Nearly 25 million Nigerians are at risk of facing hunger between June and August 2023 (lean season) if urgent action is not taken, according to the October 2022 Cadre Harmonisé, a Government led and UN-supported food and nutrition analysis carried out twice a year.

This is a projected increase from the estimated 17 million people currently at risk of food insecurity. Continued conflict, climate change, inflation and rising food prices are key drivers of this alarming trend. Food access has been affected by persistent violence in the north-east states of Borno, Adamawa and Yobe (BAY) and armed banditry and kidnapping in states such as Katsina, Sokoto, Kaduna, Benue and Niger. According to the National Emergency Management Agency, widespread flooding in the 2022 rainy season damaged more than 676,000 hectares of farmlands, which diminished harvests and increased the risk of food insecurity for families across the country. The flooding is one of the effects of climate change and variability impacting Nigeria. More extreme weather patterns affecting food security are anticipated in the future.

Of the 17 million people who are currently food insecure, 3 million are in the northeast BAY states. Without immediate action, this figure is expected to increase to 4.4 million in the lean season. This includes highly vulnerable displaced populations and returnees who are already struggling to survive a large-scale humanitarian crisis in which 8.3 million people need assistance.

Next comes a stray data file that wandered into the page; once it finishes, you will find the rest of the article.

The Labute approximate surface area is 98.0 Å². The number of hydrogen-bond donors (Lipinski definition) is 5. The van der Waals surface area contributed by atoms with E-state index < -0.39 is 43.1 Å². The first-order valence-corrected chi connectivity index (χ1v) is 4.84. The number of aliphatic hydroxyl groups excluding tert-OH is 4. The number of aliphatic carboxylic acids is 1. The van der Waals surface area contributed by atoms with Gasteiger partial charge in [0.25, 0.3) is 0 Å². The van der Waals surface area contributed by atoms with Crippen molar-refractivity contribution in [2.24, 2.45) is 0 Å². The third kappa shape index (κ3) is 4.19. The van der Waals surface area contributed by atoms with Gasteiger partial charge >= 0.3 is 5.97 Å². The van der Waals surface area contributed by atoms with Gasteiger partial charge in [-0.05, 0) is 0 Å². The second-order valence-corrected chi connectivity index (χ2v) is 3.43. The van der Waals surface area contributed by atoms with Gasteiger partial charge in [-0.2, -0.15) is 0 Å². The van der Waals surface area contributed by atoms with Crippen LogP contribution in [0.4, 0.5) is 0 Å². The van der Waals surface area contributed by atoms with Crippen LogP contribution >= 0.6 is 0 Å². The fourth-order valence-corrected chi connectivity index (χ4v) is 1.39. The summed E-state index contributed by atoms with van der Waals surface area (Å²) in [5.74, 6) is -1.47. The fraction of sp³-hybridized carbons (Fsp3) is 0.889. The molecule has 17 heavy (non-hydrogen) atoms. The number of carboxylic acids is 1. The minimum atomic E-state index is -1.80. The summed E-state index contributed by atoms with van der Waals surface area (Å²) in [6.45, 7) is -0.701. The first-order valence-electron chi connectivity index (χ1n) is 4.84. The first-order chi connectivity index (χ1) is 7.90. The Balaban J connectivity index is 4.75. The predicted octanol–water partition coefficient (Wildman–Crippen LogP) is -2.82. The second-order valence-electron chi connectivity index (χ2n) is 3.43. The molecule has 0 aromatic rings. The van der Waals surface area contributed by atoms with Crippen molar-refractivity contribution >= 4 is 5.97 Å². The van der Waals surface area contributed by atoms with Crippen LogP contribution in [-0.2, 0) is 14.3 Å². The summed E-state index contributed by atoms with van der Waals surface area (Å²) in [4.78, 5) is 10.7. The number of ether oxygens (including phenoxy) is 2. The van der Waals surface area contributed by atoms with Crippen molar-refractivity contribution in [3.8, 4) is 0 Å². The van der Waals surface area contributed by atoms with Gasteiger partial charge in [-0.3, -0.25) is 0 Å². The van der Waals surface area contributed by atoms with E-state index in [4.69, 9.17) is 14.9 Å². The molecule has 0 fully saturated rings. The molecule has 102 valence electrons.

“The food security and nutrition situation across Nigeria is deeply concerning,” said Mr. Matthias Schmale, the Resident and Humanitarian Coordinator for Nigeria. “I have visited nutrition stabilization centres filled with children who are fighting to stay alive. We must act now to ensure they and others get the lifesaving support they need.”

Children are the most vulnerable to food insecurity. Approximately 6 of the 17 million food-insecure Nigerians today are children under 5 living in Borno, Adamawa, Yobe, Sokoto, Katsina and Zamfara states. There is a serious risk of mortality among children attributed to acute malnutrition. In the BAY states alone, the number of children suffering from acute malnutrition is expected to increase from 1.74 million in 2022 to 2 million in 2023.

UNICEF, working with the government and partners such as MSF and ALIMA, is investing in scaling up preventive nutrition interventions, while ensuring that vulnerable children have access to life-saving nutrition services. In 2022, UNICEF with partners was able to reach approximately 650,000 children with life-saving nutrition services across the six states mentioned above.

The northwest region, around Katsina, Zamfara and Sokoto states, is an increasing food insecurity and malnutrition hotspot. An estimated 2.9 million people are currently critically food insecure (Cadre Harmonisé Phase 3 or worse.) This figure is projected to increase to 4.3 million in the lean season if urgent action is not taken.

With partners, FAO has been supporting the government to restore livelihoods in the northeast and northwest regions. This includes livestock production, crop production, homestead micro gardening, value chain development and aquaculture.

The United Nations is calling on the Government of Nigeria, the donor community, and public and private stakeholders to urgently commit resources and implement mitigation measures to save lives and prevent a potentially catastrophic food security and nutrition situation. Support for vulnerable families across the country is needed today, not tomorrow.

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